Paul Zak: Neuroeconomist <http://www.neuroeconomicstudies.org/>
“A pioneer in the field of neuroeconomics, Paul Zak is uncovering how the hormone oxytocin promotes trust, and proving that love is good for business.
“Why you should listen to him: What’s behind the human instinct to trust and to put each other’s well-being first? When you think about how much of the world works on a handshake or on holding a door open for somebody, why people cooperate is a huge question. Paul Zak researches oxytocin, a neuropeptide that affects our everyday social interactions and our ability to behave altruistically and cooperatively, applying his findings to the way we make decisions. A pioneer in a new field of study called neuroeconomics, Zak has demonstrated that oxytocin is responsible for a variety of virtuous behaviors in humans such as empathy, generosity and trust. Amazingly, he has also discovered that social networking triggers the same release of oxytocin in the brain — meaning that e-connections are interpreted by the brain like in-person connections.
“A professor at Claremont Graduate University in Southern California, Zak believes most humans are biologically wired to cooperate, but that business and economics ignore the biological foundations of human reciprocity, risking loss: when oxytocin levels are high in subjects, people’s generosity to strangers increases up to 80 percent; and countries with higher levels of trust – lower crime, better education – fare better economically.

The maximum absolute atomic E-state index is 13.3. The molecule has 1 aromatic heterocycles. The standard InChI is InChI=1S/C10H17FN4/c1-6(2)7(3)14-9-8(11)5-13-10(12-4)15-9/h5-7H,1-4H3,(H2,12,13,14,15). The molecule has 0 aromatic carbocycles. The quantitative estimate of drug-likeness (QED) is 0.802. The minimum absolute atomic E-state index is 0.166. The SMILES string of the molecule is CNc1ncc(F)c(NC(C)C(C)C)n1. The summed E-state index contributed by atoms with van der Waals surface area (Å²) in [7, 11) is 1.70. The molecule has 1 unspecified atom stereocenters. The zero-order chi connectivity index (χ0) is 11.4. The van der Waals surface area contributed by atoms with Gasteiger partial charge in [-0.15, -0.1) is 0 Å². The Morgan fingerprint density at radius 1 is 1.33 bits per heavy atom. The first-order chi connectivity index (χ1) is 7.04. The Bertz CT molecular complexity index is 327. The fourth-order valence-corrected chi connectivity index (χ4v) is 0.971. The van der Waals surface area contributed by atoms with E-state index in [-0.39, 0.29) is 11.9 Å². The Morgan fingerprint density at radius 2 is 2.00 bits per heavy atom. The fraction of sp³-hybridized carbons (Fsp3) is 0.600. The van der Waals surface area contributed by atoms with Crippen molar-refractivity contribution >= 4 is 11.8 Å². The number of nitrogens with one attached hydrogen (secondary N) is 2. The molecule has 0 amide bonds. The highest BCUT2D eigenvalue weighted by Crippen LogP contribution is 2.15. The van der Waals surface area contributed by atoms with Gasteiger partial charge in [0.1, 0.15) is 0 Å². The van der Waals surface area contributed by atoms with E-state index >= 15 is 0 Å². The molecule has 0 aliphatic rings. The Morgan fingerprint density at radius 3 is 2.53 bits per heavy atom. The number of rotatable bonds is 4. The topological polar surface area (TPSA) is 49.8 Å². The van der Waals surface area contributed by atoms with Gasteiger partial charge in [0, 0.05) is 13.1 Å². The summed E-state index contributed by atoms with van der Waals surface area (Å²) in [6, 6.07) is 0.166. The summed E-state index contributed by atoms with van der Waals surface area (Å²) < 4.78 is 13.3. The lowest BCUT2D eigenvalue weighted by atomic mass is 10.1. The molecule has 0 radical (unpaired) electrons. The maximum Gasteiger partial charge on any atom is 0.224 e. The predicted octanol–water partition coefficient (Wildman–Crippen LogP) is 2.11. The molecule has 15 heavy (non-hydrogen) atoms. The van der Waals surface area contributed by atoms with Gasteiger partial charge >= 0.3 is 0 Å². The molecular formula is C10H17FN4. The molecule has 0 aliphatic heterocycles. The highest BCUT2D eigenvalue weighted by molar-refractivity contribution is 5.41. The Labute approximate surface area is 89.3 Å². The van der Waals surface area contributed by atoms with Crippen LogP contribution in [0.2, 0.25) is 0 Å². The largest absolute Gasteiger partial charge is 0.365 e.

He says: “Civilization is dependent on oxytocin. You can’t live around people you don’t know intimately unless you have something that says: Him I can trust, and this one I can’t trust.”
Daniel Wolpert: The real reason for brains
“Neuroscientist Daniel Wolpert starts from a surprising premise: the brain evolved, not to think or feel, but to control movement. In this entertaining, data-rich talk he gives us a glimpse into how the brain creates the grace and agility of human motion.
Daniel Wolpert: Movement expert <http://www.neuroscience.cam.ac.uk/directory/profile.php?wolpert>
“A neuroscientist and engineer, Daniel Wolpert studies how the brain controls the body.
Why you should listen to him:
“Consider your hand. You use it to lift things, to balance yourself, to give and take, to sense the world. It has a range of interacting degrees of freedom, and it interacts with many different objects under a variety of environmental conditions. And for most of us, it all just works. At his lab in the Engineering department at Cambridge, Daniel Wolpert and his team are studying why, looking to understand the computations underlying the brain’s sensorimotor control of the body.
“As he says, “I believe that to understand movement is to understand the whole brain. And therefore it’s important to remember when you are studying memory, cognition, sensory processing, they’re there for a reason, and that reason is action.” Movement is the only way we have of interacting with the world, whether foraging for food or attracting a waiter’s attention. Indeed, all communication, including speech, sign language, gestures and writing, is mediated via the motor system. Taking this viewpoint, and using computational and robotic techniques as well as virtual reality systems, Wolpert and his team research the purpose of the human brain and the way it determines future actions.
OTHER NEWS: More on the 10,000 year clock <http://spectrum.ieee.org/geek-life/profiles/engineering-the-10-000year-clock>.